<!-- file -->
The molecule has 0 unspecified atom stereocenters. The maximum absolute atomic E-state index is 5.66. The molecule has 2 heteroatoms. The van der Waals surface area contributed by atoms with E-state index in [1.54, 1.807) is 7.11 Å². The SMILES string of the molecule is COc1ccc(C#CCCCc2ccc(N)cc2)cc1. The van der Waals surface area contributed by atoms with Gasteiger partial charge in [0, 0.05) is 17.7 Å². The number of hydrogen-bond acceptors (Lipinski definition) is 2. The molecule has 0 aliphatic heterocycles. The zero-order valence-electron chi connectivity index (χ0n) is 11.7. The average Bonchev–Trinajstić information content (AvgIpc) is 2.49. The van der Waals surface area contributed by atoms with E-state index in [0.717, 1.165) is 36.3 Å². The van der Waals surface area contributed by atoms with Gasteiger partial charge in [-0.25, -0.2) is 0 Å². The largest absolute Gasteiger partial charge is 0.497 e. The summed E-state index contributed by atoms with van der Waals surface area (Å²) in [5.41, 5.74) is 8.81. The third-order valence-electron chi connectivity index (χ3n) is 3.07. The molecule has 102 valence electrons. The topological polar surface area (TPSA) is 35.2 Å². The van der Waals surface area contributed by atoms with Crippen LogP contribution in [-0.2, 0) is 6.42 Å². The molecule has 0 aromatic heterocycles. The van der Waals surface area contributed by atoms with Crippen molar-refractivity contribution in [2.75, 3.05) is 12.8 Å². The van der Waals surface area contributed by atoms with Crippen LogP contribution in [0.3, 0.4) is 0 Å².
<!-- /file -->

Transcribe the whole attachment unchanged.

The molecule has 0 unspecified atom stereocenters. The maximum absolute atomic E-state index is 5.66. The molecule has 2 heteroatoms. The van der Waals surface area contributed by atoms with E-state index in [1.54, 1.807) is 7.11 Å². The SMILES string of the molecule is COc1ccc(C#CCCCc2ccc(N)cc2)cc1. The van der Waals surface area contributed by atoms with Gasteiger partial charge in [0, 0.05) is 17.7 Å². The number of hydrogen-bond acceptors (Lipinski definition) is 2. The molecule has 0 aliphatic heterocycles. The zero-order valence-electron chi connectivity index (χ0n) is 11.7. The average Bonchev–Trinajstić information content (AvgIpc) is 2.49. The van der Waals surface area contributed by atoms with E-state index in [0.717, 1.165) is 36.3 Å². The van der Waals surface area contributed by atoms with Gasteiger partial charge in [-0.25, -0.2) is 0 Å². The largest absolute Gasteiger partial charge is 0.497 e. The summed E-state index contributed by atoms with van der Waals surface area (Å²) in [5.41, 5.74) is 8.81. The third-order valence-electron chi connectivity index (χ3n) is 3.07. The molecule has 102 valence electrons. The topological polar surface area (TPSA) is 35.2 Å². The van der Waals surface area contributed by atoms with Crippen LogP contribution in [-0.2, 0) is 6.42 Å². The molecule has 0 aromatic heterocycles. The van der Waals surface area contributed by atoms with Crippen molar-refractivity contribution in [2.75, 3.05) is 12.8 Å². The van der Waals surface area contributed by atoms with Crippen LogP contribution in [0.3, 0.4) is 0 Å².